With customer loyalty and lifetime value now dependent on never missing the signals that indicate something has gone amiss for individual customers, the deployment of technologies like natural language processing (NLP) will be key to proactively identifying which problems customers most frequently find troublesome.
By using these technologies to aggregate data from customer calls, organisations are able to both improve the customer experience and boost operational efficiency at the same time. Preparing for what is around the corner is no easy task, but businesses that are able to utilise root-cause investigations and data trends analysis will be able to pinpoint what has to change to reduce customer frustrations and which needs matter the most to customers.
Armed with these insights, organisations are able to initiate preventative customer engagement strategies that boost customer satisfaction and loyalty – whether that’s addressing the issues that frequently prevent customers from logging into their accounts or making it easy for customers to reschedule deliveries at the last minute.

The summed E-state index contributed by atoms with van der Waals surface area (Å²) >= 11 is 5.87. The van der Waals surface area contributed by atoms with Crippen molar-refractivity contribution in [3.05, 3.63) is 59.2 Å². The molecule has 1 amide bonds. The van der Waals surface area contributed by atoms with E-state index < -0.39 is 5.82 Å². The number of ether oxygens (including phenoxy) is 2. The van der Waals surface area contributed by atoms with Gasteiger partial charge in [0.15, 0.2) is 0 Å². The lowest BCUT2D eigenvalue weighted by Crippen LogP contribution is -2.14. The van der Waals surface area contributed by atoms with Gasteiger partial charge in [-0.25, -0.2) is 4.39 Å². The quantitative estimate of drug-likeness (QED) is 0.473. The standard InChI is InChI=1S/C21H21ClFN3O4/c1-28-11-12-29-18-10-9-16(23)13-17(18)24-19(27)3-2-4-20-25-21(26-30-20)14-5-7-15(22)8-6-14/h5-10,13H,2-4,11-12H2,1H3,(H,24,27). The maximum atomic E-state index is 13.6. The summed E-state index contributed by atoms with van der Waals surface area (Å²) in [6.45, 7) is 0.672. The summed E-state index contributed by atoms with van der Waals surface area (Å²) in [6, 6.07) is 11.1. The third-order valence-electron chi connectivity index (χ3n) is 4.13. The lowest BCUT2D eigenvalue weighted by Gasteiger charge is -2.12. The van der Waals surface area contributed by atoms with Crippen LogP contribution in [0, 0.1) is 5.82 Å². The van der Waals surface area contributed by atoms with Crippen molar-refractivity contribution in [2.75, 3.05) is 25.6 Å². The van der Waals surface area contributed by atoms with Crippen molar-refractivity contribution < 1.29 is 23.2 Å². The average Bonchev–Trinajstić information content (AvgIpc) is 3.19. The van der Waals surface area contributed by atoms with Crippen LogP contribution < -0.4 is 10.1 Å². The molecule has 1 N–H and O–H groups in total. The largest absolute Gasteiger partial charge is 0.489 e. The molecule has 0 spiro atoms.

Optimising returns from every CX investment
To deliver maximum bang for every buck spent on CX technologies that are deployed across the organisation, CIOs will need to have a macro view of the capabilities that are needed at every step of the customer journey – marketing, sales and service – ensuring that the right content and interfaces are available at every touchpoint and that these are integrated to deliver a truly cohesive CX. That includes having a clear roadmap of how to manage data so the enterprise can fulfil its need for powering future innovation.
At the end of the day, initiating the right digital CX experiences and becoming a truly customer-centric organisation depends on breaking down technology silos, automating the orchestration of workflows so staff can respond to customer requests quickly and accurately, leveraging data to deliver personalised experiences and streamlined customer journeys, and making it easy for customers to transition seamlessly between channels.
Finally, CIOs will also need to hone-in on generating intelligence from the data that is held in systems across the enterprise to uncover new ways to delight customers and understand their evolving expectations.Click below to share this article